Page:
To remedy this, change the conversation by shifting your leadership priorities. Make life change and transformation more than a five-minute celebration at the start of weekly staff meetings. Create consistent language that paints a picture of maturing believers helping to mature believers. For example, instead of cheering about Vacation Bible School (VBS) volunteer numbers, tell VBS volunteer stories. More important than the number of volunteers are the experiences of first-time VBS leaders.
Testimony is the currency of transformation, so commission your staff or leaders to seek and share stories in which people grow in their walks with Christ and lead others to do the same. When you anchor church activity to a larger continuum of spiritual maturity—not just the church calendar—every family understands what the church wants for them, not just from them.
Challenge #4: We create complex processes instead of defining simple growth outcomes.
> Your next move: Shape culture with a new scorecard.
Every week I meet another church or pastor who (in pursuit of simplicity) organized their website menus around three or more programmatic words (usually some form of “worship,” “connect,” and “serve”). However, simple ministry demands more than picking a few words to put on your marketing pieces and anchoring processes around them. True simplicity requires conviction about a calling to make disciples, the courage to assess effectiveness, and team competency to lead the way forward. It’s a simple thing to create complexity, but it’s a complex thing to create simplicity. It’s easier to count numbers and create programs than define and sustain spiritual growth.
To remedy this, pastors and lay leaders must shape culture by changing the scorecard of success away from the ABCs: attendance, buildings, and cash. While these are essential measurements (after all, healthy things grow), more people, more activity, and more money are not guarantors of disciple-making success. It’s possible to make a budget without making a disciple. We can build a building without building the church. Therefore, shared definitions of what a disciple is and does must exist in your church.
Create a collective experience of personal scorekeeping as each member takes responsibility for their spiritual growth and the maturity of those around them. Define the outcomes of disciple making beyond attending, giving, or serving. Instead, create commonly held marks of maturity that are personal, observable, and reproducible. Start with the list of faith-builders in 2 Peter 1:5-7, knowing that, “… if you possess these qualities in increasing measure, they will keep you from being useless or unfruitful in the knowledge of our Lord Jesus Christ” (2 Peter 1:8, CSB). The complex work of defining the outcomes of spiritual maturity allows simplicity to flourish as every ministry aligns around a new discipleship scorecard of success.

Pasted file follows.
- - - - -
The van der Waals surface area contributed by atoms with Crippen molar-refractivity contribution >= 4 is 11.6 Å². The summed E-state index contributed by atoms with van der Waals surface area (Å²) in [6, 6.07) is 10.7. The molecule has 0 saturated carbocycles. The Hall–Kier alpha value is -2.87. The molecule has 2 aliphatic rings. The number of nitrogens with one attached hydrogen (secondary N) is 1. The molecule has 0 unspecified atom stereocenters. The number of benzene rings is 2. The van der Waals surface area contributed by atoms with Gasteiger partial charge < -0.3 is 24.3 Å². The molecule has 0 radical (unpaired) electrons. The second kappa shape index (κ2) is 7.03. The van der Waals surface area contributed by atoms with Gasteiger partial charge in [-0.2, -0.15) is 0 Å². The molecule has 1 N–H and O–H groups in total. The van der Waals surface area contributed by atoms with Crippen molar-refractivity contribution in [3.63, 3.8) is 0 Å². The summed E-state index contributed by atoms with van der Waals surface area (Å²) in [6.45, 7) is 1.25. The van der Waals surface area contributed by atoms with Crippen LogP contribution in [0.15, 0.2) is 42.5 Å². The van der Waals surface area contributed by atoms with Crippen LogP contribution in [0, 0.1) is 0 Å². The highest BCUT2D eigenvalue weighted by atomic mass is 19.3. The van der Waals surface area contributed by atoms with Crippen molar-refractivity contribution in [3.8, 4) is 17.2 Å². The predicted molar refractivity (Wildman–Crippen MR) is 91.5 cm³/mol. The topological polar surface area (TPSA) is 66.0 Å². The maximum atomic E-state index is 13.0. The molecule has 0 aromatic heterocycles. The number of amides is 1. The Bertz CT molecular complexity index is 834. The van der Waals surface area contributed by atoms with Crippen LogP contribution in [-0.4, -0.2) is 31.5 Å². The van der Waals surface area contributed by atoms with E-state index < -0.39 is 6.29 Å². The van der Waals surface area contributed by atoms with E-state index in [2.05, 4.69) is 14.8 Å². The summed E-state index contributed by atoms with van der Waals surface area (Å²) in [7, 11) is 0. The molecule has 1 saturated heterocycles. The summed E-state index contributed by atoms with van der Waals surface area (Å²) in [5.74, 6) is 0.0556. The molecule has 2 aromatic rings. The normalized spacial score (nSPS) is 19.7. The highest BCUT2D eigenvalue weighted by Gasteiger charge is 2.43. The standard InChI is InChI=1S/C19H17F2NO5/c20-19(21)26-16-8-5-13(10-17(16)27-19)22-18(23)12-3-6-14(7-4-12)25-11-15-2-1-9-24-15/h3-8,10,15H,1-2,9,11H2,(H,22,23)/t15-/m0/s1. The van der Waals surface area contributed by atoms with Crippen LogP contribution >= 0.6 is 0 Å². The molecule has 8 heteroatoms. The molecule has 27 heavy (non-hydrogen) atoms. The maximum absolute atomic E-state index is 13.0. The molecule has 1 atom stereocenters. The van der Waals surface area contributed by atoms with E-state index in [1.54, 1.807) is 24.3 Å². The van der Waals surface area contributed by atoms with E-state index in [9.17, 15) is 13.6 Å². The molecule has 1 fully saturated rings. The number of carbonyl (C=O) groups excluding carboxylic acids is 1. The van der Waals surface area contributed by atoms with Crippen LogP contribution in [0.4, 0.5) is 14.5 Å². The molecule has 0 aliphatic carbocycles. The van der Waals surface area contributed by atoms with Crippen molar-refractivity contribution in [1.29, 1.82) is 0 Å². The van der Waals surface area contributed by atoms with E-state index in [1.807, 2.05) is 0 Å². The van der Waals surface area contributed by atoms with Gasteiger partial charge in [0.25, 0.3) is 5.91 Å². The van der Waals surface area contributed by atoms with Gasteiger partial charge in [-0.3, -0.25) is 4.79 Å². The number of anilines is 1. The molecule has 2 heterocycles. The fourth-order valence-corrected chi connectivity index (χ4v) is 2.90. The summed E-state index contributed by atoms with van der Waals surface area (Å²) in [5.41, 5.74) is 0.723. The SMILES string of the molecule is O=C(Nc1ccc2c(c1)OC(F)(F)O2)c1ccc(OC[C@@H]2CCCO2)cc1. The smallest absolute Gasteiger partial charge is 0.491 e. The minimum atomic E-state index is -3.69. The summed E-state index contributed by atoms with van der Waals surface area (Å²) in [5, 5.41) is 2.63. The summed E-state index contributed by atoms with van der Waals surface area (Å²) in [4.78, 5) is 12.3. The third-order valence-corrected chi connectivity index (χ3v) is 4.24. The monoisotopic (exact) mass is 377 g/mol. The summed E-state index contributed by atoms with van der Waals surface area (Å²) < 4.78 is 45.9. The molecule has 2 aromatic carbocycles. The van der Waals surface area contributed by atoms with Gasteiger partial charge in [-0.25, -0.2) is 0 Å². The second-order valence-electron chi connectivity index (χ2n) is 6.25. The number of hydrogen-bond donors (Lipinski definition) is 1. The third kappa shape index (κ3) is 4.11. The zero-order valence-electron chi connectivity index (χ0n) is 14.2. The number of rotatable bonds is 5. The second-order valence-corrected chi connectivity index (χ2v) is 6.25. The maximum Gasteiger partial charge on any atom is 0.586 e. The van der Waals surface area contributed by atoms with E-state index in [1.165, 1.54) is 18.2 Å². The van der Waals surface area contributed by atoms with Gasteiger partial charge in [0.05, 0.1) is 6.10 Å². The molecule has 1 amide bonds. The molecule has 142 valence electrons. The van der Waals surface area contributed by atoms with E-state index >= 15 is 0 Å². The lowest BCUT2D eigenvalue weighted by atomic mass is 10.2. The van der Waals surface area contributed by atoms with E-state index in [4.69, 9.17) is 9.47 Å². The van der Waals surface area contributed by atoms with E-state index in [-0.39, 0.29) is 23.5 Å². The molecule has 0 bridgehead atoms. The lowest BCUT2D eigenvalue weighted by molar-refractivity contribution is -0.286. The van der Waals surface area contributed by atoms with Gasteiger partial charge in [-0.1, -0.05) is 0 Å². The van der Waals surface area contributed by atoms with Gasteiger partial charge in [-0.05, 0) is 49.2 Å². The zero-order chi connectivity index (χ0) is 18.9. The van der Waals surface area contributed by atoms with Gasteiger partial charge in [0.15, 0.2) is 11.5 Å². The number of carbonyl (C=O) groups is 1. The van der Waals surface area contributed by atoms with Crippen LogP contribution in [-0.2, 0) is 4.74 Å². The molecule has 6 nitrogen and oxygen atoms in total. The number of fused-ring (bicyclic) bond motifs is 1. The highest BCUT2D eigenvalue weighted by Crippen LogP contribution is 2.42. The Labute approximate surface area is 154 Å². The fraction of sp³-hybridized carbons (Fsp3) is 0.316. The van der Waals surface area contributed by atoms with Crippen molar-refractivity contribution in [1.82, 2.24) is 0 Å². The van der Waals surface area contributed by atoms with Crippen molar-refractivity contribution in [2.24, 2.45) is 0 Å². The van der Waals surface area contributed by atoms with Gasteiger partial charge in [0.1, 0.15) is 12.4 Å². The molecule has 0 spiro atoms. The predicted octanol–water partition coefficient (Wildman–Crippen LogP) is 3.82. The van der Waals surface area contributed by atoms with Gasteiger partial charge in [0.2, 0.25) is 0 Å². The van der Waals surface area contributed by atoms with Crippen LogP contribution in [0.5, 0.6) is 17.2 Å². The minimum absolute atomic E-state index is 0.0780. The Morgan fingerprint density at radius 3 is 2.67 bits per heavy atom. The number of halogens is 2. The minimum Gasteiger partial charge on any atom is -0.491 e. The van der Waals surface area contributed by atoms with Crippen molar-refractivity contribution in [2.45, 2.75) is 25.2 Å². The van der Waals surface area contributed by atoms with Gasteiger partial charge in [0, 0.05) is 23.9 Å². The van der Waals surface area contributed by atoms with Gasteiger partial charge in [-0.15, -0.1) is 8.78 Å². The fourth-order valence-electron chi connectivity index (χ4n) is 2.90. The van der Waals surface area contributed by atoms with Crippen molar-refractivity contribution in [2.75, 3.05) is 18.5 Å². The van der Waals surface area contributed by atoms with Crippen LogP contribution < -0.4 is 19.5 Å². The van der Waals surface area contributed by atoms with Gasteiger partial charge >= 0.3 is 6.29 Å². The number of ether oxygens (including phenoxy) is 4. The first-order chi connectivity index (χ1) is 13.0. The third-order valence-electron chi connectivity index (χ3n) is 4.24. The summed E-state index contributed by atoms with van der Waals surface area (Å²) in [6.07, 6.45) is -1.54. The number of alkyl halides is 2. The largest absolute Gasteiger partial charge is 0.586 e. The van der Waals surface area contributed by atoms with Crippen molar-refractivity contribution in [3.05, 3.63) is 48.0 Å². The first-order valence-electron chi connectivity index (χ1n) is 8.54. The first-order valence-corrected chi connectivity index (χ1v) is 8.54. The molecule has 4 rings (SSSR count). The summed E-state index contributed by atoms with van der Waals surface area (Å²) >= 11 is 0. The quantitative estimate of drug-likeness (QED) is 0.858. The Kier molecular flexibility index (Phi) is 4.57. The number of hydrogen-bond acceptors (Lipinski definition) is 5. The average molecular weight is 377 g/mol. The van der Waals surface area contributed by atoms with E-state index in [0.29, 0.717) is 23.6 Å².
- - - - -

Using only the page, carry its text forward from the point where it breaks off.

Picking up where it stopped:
Challenge #5: We position discipleship as an activity happening to someone instead of toward something.
> Your next move: Saturate everything in multiplication.
Across the landscape of local churches, the word discipleship represents a classroom or meeting more than describes a way of living. Discipleship pastors launch, train, and maintain activities that happen to people, more than develop and focus on disciple making as a daily movement toward God’s ultimate calling on people’s lives.
When Jesus called His followers to make disciples, it didn’t only mean “get as many people as you can to commit to at least an hour a week in some sort of small group or 1-1 setting.” Discipleship, modeled back in Deuteronomy 6, looks more like revealing God’s work in day-to-day living through the lens of God’s Word. Classes and groups are critical but must represent a waypoint of disciple making, not the entire journey.
To remedy this, reposition disciple making away from a weekly moment that happens to people, and reframe it as a daily movement of people pursuing God’s calling on their lives. Growing in Christ-like maturity is a daily living action, not just a weekly experience. Equip more than just your group leaders to be disciple makers. Empower families to define and pursue a generational purpose through every sports practice or dance recital. Develop a deep sense of calling in every family and follower of Jesus at your church until their faith is expressed in every conversation, not just their weekly calendars.
What would happen if you could saturate maturity and multiplication of faith in every area of life, not just in activities of church life? Disciple making then becomes something that happens toward a purpose, not just something that happens to a person.
>> Discipleship headway
Making these five moves may not fully remedy the Church’s 2,000-year challenge to make disciples who make disciples. However, the challenges of the past two years remind us that making headway in disciple making in your church will take a new mindset, leading to a new priority, ultimately resulting in new practices around the timeless calling to multiply faith in every church member every day.